Chandigarh mourns Sushma Swaraj, recalls her journey to greatness
BJP stalwart Sushma Swaraj’s sudden death has shocked her teachers and colleagues in Chandigarh, a city she was connected with since she was a student.
Sushma Swaraj died in New Delhi’s All India Institute of Medical Sciences (AIIMS) after she suffered a massive cardiac arrest late on Tuesday. She was 67.
After her schooling in her home town in Haryana’s Ambala district, she enrolled for a three-year law degree at Chandigarh’s Punjab University (PU) in 1970.
Her teacher, Balram K Gupta, recalled she had a certain level of reputation as a debater even before she joined PU. But it was here she nurtured by participating in almost all debate and declamation competitions both within PU and outside. And, Gupta said, she never looked back.
“You could feel the genesis of a parliamentarian in her when she stood out in mock parliament held in PU in 1972,” Gupta, who is currently the director (academics), of the Chandigarh Judicial Academy, said.
The 75-year-old Gupta recalled her initial steps into public life, which began after she came in touch stalwarts like George Fernandes.
“How can I forget the fiery speech she delivered during Jagjivan Ram’s rally in Chandigarh after he broke ties with the Congress and joined the Janata Dal party in the mid 70s,” Gupta said.
“… she spoke better than Jagjivan that day and that I believed was the turning point in her career,” said Gupta.
Another of Swaraj’s teacher, Professor DN Johar, said the nation has lost a great voice and a humble person after Swaraj’s death. Johar said even though she began practising as a lawyer in Punjab and Haryana High court after graduating from PU in 1973, she knew since her college days that she wanted to be in public life.
“She proved it when she was elected to Haryana assembly as its youngest MLA from Ambala and then there was no looking back for her,” he said.
People, who knew both Sushma Swaraj and her husband Swaraj Kaushal, said they came from humble families. Her father-in-law was a clerk in PU. They were batchmates in PU, became life partners later and fought a number of cases on behalf of several leaders together during Emergency.
When Bansal fought for her
Former Union minister and ex-member of Parliament from Chandigarh, Pawan Bansal said Swaraj was his junior in the law department. “We soon came friends as we both were active in student life,” Bansal said.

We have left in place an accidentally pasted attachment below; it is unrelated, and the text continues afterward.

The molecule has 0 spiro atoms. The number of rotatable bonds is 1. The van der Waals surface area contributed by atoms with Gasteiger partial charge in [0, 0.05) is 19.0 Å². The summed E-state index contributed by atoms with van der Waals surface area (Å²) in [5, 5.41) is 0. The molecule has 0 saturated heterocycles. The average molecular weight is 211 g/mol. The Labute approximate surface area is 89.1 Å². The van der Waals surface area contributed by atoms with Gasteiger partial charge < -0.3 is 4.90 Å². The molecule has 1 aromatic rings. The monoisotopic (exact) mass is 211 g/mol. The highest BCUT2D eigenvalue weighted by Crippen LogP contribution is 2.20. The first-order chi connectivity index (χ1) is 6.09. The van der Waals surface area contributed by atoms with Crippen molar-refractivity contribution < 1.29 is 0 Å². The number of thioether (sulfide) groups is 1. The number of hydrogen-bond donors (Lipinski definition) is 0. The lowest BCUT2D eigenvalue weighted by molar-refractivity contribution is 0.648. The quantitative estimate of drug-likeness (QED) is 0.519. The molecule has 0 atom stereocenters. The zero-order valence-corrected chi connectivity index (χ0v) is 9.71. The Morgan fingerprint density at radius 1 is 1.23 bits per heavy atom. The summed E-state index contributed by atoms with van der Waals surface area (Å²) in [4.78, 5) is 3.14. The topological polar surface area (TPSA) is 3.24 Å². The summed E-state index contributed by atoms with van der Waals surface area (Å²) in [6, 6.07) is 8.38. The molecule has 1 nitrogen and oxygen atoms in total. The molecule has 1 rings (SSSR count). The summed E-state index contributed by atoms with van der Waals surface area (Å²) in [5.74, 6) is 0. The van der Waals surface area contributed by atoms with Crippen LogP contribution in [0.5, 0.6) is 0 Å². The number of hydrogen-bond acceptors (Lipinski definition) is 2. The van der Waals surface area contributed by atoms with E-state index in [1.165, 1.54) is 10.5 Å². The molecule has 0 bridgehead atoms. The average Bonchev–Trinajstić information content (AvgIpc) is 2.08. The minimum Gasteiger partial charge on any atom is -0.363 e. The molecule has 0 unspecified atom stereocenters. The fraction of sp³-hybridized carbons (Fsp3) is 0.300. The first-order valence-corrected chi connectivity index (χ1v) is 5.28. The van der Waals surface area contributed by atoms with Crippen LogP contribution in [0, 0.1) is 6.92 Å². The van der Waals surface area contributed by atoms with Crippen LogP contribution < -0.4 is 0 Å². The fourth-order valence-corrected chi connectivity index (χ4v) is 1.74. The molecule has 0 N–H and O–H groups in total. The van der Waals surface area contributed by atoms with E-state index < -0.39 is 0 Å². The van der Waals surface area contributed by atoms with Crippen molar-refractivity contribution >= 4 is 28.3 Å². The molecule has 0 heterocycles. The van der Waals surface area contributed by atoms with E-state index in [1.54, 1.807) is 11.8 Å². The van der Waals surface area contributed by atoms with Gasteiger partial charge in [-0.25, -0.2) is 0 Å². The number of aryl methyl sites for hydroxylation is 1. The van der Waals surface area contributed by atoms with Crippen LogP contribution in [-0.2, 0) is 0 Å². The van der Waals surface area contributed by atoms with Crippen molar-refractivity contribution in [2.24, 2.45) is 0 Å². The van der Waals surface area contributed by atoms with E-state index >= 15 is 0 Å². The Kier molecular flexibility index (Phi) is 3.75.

The Congress leader said she was once denied a place in the then prestigious AC Bali Memorial Declamation contest as she had already won it twice.
“We fought with teachers to allow her to participate and she won it for the third time as well, a record victory. I believe, no one holds till date,” said Bansal.
He said due to her great oratory skills, she was invited to host the oath-taking ceremony of PU student council in which he was elected as the secretary-general. “We especially deferred the ceremony as she was not available on the day it was fixed,” he said.
Bansal said that his association with the former foreign affairs minister did not end there.
“Being parliamentarians, we often had close interaction. I was the parliamentary affairs minister in UPA-2 (between 2009 and 2014) when she was the leader of the opposition. Though we had a lot of arguments over pushing government agenda, I always admired her capabilities,” he said.
“For me, it was a personal loss and shocking indeed,” said Bansal.
When she floored Pakistani lawmakers
Her party colleague and a close associate for 40 years, former lawmaker Satya Pal Jain said they went to Pakistan’s Lahore together with the then prime minister Atal Bihari Vajpayee in 1999.
During an event, she surprised everyone with her speech in Urdu as most of the Pakistan MPs spoke in English.
Jain, who was also her election agent, said her family had migrated from Lahore during partition. They had an ancestral house in Dharampura near Lahore.
“During our Lahore visit, we both went there to locate her old house. She narrowed down two-three houses. We sadly could not locate her house,” he added.
Jain said her death has left a huge void both within the BJP and outside.